This highly coveted designation from the Certified Financial Planner Board of Standards can be earned through a rigorous education, including ethical standards, followed by stringent testing of financial topics.

What Does a Financial Advisor Do?

Every good relationship is built on trust and communication, so your advisor will ask you a series of questions to get a complete picture of your personal financial situation.

You’ll go over income sources and expenses, assets and liabilities, plus long-term financial commitments and projected retirement needs.

They will inquire into your long- and short-term financial goals. When do you want to retire? Will there be any college educations to fund? Will you be downsizing in retirement?

From there, the advisor will determine proper investments and communicate your options and associated risks. By understanding your risk tolerance, they can better determine your asset allocation, which they will review from time to time to make sure it still aligns with your goals.

Finally, if you maintain an ongoing relationship with an advisor, they will monitor your portfolio and make changes as needed while exploring investment opportunities and keeping up on new legislation.

Bear in mind some finance professionals have a more hands-off approach and may simply provide recommendations. It’s then up to you to get things rolling.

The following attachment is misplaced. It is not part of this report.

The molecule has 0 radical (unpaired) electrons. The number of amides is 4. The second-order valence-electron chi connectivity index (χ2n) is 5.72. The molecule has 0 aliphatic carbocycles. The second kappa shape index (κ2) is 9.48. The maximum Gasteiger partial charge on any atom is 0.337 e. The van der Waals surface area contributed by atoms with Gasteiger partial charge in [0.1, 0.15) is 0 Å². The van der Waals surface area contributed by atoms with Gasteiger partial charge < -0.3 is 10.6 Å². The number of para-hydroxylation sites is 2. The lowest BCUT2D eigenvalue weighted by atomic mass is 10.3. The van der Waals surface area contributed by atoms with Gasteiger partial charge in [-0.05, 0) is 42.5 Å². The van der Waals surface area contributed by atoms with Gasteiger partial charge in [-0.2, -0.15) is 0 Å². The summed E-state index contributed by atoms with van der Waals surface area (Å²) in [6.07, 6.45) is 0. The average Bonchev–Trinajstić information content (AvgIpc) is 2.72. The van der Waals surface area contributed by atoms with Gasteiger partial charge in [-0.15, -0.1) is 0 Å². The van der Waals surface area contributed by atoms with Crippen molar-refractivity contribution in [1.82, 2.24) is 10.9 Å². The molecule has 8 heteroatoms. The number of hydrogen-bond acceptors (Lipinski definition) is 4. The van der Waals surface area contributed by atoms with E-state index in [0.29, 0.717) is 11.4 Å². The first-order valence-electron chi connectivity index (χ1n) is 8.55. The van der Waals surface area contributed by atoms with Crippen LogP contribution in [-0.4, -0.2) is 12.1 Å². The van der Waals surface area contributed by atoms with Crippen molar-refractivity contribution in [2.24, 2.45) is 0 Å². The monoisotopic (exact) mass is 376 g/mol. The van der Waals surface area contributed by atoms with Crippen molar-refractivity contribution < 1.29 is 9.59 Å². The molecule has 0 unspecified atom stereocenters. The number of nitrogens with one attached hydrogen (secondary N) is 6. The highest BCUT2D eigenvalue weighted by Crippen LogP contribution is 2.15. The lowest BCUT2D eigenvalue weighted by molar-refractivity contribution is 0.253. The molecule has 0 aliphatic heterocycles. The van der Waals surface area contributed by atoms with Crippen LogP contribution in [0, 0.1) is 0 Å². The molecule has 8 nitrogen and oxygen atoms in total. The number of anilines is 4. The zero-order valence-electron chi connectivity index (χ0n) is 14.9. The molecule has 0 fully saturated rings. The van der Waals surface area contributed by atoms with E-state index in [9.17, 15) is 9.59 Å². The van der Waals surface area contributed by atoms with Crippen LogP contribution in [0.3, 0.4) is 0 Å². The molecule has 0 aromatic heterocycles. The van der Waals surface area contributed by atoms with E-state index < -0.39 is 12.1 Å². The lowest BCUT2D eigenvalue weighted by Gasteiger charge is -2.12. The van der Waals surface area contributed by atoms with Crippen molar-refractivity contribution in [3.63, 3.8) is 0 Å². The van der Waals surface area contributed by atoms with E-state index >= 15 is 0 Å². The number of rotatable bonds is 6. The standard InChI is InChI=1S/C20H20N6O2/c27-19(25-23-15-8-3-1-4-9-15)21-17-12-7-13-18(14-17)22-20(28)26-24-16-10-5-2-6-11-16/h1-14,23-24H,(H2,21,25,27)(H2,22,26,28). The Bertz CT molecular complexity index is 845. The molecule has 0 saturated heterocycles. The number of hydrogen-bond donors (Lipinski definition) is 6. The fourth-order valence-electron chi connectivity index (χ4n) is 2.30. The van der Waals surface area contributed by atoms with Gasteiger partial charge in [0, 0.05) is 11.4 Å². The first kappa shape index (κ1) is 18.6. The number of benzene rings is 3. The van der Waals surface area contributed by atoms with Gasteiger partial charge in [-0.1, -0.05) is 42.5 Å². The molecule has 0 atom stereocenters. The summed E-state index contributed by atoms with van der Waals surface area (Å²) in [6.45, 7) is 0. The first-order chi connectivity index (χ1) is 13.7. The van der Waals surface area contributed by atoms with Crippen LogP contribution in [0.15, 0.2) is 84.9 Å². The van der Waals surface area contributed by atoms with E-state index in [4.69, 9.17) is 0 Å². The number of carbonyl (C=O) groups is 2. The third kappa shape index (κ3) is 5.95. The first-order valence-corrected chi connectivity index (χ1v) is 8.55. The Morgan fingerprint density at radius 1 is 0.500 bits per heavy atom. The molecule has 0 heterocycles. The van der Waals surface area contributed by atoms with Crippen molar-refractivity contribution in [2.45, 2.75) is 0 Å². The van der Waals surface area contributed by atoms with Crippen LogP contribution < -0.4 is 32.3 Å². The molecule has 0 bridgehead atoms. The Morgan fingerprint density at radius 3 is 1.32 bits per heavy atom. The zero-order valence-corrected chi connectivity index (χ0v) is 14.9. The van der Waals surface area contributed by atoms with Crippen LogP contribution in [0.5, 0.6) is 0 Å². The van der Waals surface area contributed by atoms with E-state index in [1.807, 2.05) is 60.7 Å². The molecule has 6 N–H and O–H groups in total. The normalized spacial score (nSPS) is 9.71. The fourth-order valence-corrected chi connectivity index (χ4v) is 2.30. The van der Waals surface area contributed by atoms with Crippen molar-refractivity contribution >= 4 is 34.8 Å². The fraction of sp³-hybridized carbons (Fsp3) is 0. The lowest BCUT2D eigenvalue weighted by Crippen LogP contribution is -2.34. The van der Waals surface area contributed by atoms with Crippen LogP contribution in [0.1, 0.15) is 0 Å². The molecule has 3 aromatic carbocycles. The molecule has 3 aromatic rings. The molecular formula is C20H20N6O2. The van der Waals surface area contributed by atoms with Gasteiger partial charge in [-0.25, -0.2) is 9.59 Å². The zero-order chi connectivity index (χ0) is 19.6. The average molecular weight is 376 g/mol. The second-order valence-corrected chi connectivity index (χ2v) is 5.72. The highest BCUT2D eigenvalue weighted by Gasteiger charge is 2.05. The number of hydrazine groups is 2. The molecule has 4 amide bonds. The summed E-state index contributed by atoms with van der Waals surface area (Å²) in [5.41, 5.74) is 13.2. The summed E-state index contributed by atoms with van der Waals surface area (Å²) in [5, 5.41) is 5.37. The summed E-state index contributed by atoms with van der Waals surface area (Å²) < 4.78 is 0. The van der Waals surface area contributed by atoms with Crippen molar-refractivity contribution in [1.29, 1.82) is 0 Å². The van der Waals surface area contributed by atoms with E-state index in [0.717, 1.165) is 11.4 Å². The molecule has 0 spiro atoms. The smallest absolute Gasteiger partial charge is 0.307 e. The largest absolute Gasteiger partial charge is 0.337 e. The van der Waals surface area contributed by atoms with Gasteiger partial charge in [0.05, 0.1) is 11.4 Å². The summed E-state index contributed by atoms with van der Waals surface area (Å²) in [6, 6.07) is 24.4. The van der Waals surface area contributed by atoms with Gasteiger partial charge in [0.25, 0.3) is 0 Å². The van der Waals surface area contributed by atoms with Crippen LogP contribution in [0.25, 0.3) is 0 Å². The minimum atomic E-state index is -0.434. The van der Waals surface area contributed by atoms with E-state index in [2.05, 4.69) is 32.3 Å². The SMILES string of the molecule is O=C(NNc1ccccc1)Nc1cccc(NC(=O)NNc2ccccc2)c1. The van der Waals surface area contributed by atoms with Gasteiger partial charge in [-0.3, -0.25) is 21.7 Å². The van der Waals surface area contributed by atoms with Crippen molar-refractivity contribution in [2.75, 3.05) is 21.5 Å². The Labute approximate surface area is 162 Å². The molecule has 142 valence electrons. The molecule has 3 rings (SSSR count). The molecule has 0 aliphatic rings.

Here are five specific tasks most advisors do:

Retirement Planning

To set yourself up for a few decades worth of stable income, you and your advisor will estimate your projected monetary needs in retirement.

Advisors can help you with topics like Social Security or IRA distributions in addition to long-term care planning and insurance.

>> More: Beginners Guide to Retirement Investments

Estate Planning

Preparing for the eventual management of an individual’s assets in the event of their incapacitation or death is called estate planning.

It’s not a fun topic, but it must be discussed since we’ll all be there someday. It typically involves writing a will, setting up trusts (see below for more info), and naming an executor and beneficiaries. Finally, funeral arrangements are established. This entire process also involves a lawyer.